Thursday, June 25, 2015

Old (nursing) home week

Actually, it was only a day, okay, a half-hour or so at the nursing home. But returning to Country Villa Sheraton even for that long unleashed a flood of memories.

I climbed up the steps that I had once struggled to walk past on my first outside walk and entered the lobby. As I waited for the receptionist to get off the phone, I sat down and watched the open therapy room door. I didn't see any familiar faces, and I worried that I had waited too long for this trek.

I had returned to the nursing home to try to record the names of the people who had most prominently figured into my recovery, excluding the ones I still remembered. But I'm terrible with names, and at the time when I would've still remembered them, when I first got back home, I was too busy struggling to get up from the couch and walk to the bathroom to think about a future memoir. Indeed, it wasn't until I could ease up somewhat on my grueling physical therapy exercises that I was able to begin devoting some of my time and energy into writing about my experiences.

The receptionist told me to go wherever I needed to ask questions, so I walked past the area where I had taken my first short indoor walk toward the receptionist's desk and entered the so-called gym. I again saw no one I remembered until I passed the door and looked over to the end of a long table against the side wall. Yes! Apparently, there had recently been a large turnover, but at least Karen was still there. She remembered many of the names I sought, one of which was in fact hers.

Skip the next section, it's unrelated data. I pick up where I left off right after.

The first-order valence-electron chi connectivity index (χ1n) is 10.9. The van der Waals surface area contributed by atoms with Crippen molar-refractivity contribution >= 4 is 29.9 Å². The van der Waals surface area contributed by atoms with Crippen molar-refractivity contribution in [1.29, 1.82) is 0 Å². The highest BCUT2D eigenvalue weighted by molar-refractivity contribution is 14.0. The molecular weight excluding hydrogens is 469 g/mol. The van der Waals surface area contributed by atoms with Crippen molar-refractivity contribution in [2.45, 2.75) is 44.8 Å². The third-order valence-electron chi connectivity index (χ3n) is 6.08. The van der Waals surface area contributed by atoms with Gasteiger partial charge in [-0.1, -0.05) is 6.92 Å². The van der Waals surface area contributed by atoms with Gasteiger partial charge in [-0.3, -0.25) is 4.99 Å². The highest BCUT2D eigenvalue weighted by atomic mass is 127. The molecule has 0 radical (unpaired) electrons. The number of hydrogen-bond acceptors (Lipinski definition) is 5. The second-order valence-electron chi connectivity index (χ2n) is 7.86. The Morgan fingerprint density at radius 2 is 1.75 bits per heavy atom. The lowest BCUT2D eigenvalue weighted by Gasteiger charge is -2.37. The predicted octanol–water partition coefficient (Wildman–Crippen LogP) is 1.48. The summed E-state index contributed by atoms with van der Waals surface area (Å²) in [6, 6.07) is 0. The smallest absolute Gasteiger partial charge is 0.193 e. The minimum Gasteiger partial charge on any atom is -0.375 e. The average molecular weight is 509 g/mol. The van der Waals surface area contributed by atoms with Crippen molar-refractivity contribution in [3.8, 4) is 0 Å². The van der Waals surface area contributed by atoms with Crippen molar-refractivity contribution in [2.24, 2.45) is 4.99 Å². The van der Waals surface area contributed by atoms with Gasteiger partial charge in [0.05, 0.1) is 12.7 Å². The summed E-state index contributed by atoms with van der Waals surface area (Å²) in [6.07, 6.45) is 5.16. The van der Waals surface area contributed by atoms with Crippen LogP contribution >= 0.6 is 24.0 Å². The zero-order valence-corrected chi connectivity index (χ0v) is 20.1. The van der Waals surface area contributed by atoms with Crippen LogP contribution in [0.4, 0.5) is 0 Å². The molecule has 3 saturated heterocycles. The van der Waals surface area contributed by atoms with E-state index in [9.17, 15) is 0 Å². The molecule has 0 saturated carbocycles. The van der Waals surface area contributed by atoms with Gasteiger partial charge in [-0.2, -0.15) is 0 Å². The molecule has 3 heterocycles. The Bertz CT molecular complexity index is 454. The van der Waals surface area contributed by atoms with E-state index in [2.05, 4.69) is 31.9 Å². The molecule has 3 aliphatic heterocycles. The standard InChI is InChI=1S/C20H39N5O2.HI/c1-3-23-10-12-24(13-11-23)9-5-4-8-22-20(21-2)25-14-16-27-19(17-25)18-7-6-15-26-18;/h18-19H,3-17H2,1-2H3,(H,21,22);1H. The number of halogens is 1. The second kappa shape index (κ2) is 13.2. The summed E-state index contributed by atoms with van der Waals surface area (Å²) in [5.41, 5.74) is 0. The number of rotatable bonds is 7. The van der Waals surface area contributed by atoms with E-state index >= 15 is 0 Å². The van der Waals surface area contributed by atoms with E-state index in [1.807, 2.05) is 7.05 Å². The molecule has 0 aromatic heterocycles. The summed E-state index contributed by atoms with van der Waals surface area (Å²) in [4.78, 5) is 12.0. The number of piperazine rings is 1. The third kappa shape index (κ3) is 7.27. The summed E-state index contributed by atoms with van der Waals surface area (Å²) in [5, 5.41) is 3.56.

She showed me the collage of my walking pictures that we had included with the gift basket of food Keith and I had delivered on Christmas Eve in 2013. It showed my progress from coma to nursing home to our early rehab walks. Someone had posted it inside an open cupboard. I said that I hoped it provided inspiration to some of the patients. Karen said she had just been looking at the collage.

After I had gotten most of the names I needed and thanked Karen, I headed out to see if I could find any nurses I remembered, as well. But I returned soon after when I realized I wanted to know the name of a certain Alzheimer's patient I had often seen in the gym. Karen couldn't remember her, but I said that was okay because I had already referred to her one of my essays ("Voiceless") without using her name, and I could do the same in my memoir.

This sweet woman was particularly memorable because of the small baby dolls she doted on as if they were real. Angel--thank you for that name, Karen!--had given the woman her first doll because he thought it would help her to feel more engaged. It was more successful than he had even imagined. He and Arin--again, thanks!--would incorporate "her babies" into her physical therapy sessions, tying them to her walker and treating them like they were real. [Well, okay, if they had been real babies, tying them to a moving walker with stretchy exercise bands would've been frowned upon.] I've often wondered about her since then. I always thought she must have been a very kind and nurturing woman before Alzheimer's began stealing away her mind.